In an interview with Protocol, Facebook gaming VP Jason Rubin suggested that cloud streamed Oculus VR is more than 5 years out.
Ultimately we’ll throw those processors in a server farm somewhere and stream to your headset. And a lot of people are going to say, “Oh my god, that’s a million years away.” It’s not a million. It’s not five. It’s somewhere between.
The Goal & Challenge Of Cloud VR
Standalone VR headsets such as Oculus Quest open up room scale VR to beyond those lucky enough to own a gaming PC. However, mobile chips are significantly less powerful than PC GPUs, limiting the amount of detail possible and the types of games these headsets can play.
Oculus Link lets the Quest act as a PC VR headset of course, but this requires a gaming PC.
Virtual Desktop wireless streaming supports cloud PCs like Shadow VR, and some are using this already to play PC VR’s biggest hits. However, the latency makes most people feel sick, and the $15/month base tier’s CPU struggles in more taxing games. NVIDIA’s CloudXR platform streamlines VR streaming for enterprise by supporting NVIDIA servers natively.
Shadow and CloudXR use the same fundamental approach as Oculus Link. When a frame is rendered, it is compressed by the GPU’s video encoder and sent to the headset, where it is decoded and displayed. Encoding and decoding takes time, and this adds latency on top of the time it takes for the frame to reach the device.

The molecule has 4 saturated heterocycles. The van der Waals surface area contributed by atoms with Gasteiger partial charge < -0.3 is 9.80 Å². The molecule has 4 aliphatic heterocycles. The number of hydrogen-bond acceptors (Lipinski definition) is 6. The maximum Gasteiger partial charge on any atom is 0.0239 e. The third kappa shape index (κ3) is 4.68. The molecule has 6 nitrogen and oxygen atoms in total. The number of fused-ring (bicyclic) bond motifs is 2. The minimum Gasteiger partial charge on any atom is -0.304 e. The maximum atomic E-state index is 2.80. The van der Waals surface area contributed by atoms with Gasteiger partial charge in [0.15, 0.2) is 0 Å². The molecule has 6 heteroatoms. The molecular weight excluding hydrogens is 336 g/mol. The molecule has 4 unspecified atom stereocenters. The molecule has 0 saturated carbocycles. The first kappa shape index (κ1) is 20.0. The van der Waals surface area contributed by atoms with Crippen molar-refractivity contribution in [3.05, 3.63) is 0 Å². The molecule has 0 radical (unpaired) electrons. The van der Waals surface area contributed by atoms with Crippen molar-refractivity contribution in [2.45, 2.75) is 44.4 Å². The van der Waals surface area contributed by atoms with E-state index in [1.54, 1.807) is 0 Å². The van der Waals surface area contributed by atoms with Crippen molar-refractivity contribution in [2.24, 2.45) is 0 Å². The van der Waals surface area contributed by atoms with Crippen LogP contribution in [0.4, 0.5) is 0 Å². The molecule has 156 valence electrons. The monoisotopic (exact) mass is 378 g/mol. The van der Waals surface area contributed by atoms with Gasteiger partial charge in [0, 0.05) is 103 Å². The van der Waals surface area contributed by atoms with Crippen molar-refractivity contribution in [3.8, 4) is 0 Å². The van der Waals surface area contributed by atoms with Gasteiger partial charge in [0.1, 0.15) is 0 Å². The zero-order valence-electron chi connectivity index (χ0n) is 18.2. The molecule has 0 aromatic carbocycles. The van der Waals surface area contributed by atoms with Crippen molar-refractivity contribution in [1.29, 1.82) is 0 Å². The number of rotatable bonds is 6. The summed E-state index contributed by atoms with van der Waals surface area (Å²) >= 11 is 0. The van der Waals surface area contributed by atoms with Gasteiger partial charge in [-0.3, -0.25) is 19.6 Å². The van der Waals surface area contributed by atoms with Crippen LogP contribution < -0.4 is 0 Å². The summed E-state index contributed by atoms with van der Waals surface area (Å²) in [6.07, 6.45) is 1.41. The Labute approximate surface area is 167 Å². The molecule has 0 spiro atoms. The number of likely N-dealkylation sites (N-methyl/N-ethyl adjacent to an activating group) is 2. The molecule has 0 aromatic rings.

Back in December, Facebook acquired Spanish cloud gaming startup PlayGiga, which was taking a similar approach to Shadow and NVIDIA.
To reduce the apparent latency visually, the frame is warped in the direction the user’s head has rotated since the frame started rendering. None of the current systems do this for positional latency however, which is why moving around and using controllers often feels much less solid.
When using a server within the same city as the headset under ideal network conditions, these services can just about reach the kind of latency VR requires. To get latency low enough to fully trick the human perceptual system however, a different approach could be needed.
Rubin: Mobile Chips May Never Do AAA Graphics
According to Rubin, standalone headsets won’t be able to render virtual environments with AAA quality graphics “anytime soon”, due to both thermal and power limitations inherent in the form factor.
That’s not happening on a local headset, for the same reason that people can’t get those games to run on phones and anything else that’s battery powered and needs to dissipate heat. You can plug it into a wall, and you can put a liquid-cooled or fan-cooled graphics card in it, and sure. But you can’t do that on somebody’s face.
In the long run, Rubin suggested AAA-quality graphics will arrive through cloud rendering.
In the past, Rubin has spoken of the potential need for a new rendering architecture to solve this. In such a hypothetical system, the server would do the most intensive workloads to somehow make rendering fairly easy on the headset, without just crudely transferring raw frames.
If cloud VR can one day bring the power of PC to fully standalone headsets, it would represent a revolution in the value such headsets offer consumers- but as Rubin warns, don’t expect that any time soon.